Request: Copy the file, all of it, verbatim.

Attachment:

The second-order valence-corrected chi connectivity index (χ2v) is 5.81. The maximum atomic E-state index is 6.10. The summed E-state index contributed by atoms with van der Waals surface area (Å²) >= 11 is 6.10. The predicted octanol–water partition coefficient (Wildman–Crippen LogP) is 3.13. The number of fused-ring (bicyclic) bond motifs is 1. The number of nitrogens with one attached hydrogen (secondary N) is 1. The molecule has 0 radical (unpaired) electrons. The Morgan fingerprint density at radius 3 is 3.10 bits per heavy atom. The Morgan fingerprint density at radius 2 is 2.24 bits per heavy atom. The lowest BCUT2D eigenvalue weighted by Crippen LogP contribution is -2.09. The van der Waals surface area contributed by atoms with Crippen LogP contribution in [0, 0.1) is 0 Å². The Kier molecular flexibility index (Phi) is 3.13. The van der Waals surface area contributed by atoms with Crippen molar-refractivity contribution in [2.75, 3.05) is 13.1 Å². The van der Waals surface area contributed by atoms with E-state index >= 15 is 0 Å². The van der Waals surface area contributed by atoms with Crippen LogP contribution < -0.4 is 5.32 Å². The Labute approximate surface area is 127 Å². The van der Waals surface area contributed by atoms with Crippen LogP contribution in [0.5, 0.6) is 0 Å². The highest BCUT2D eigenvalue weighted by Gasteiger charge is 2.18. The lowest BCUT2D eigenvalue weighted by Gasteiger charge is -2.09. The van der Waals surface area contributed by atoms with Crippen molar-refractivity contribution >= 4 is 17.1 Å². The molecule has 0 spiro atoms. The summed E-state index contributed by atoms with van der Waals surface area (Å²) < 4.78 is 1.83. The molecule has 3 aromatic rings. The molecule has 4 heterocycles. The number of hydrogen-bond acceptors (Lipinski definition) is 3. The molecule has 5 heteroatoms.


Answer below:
The second-order valence-corrected chi connectivity index (χ2v) is 5.81. The maximum atomic E-state index is 6.10. The summed E-state index contributed by atoms with van der Waals surface area (Å²) >= 11 is 6.10. The predicted octanol–water partition coefficient (Wildman–Crippen LogP) is 3.13. The number of fused-ring (bicyclic) bond motifs is 1. The number of nitrogens with one attached hydrogen (secondary N) is 1. The molecule has 0 radical (unpaired) electrons. The Morgan fingerprint density at radius 3 is 3.10 bits per heavy atom. The Morgan fingerprint density at radius 2 is 2.24 bits per heavy atom. The lowest BCUT2D eigenvalue weighted by Crippen LogP contribution is -2.09. The van der Waals surface area contributed by atoms with Crippen LogP contribution in [0, 0.1) is 0 Å². The Kier molecular flexibility index (Phi) is 3.13. The van der Waals surface area contributed by atoms with Crippen molar-refractivity contribution in [2.75, 3.05) is 13.1 Å². The van der Waals surface area contributed by atoms with E-state index >= 15 is 0 Å². The van der Waals surface area contributed by atoms with Crippen LogP contribution < -0.4 is 5.32 Å². The Labute approximate surface area is 127 Å². The van der Waals surface area contributed by atoms with Crippen LogP contribution in [0.5, 0.6) is 0 Å². The highest BCUT2D eigenvalue weighted by Gasteiger charge is 2.18. The lowest BCUT2D eigenvalue weighted by Gasteiger charge is -2.09. The van der Waals surface area contributed by atoms with Crippen molar-refractivity contribution >= 4 is 17.1 Å². The molecule has 0 spiro atoms. The summed E-state index contributed by atoms with van der Waals surface area (Å²) < 4.78 is 1.83. The molecule has 3 aromatic rings. The molecule has 4 heterocycles. The number of hydrogen-bond acceptors (Lipinski definition) is 3. The molecule has 5 heteroatoms.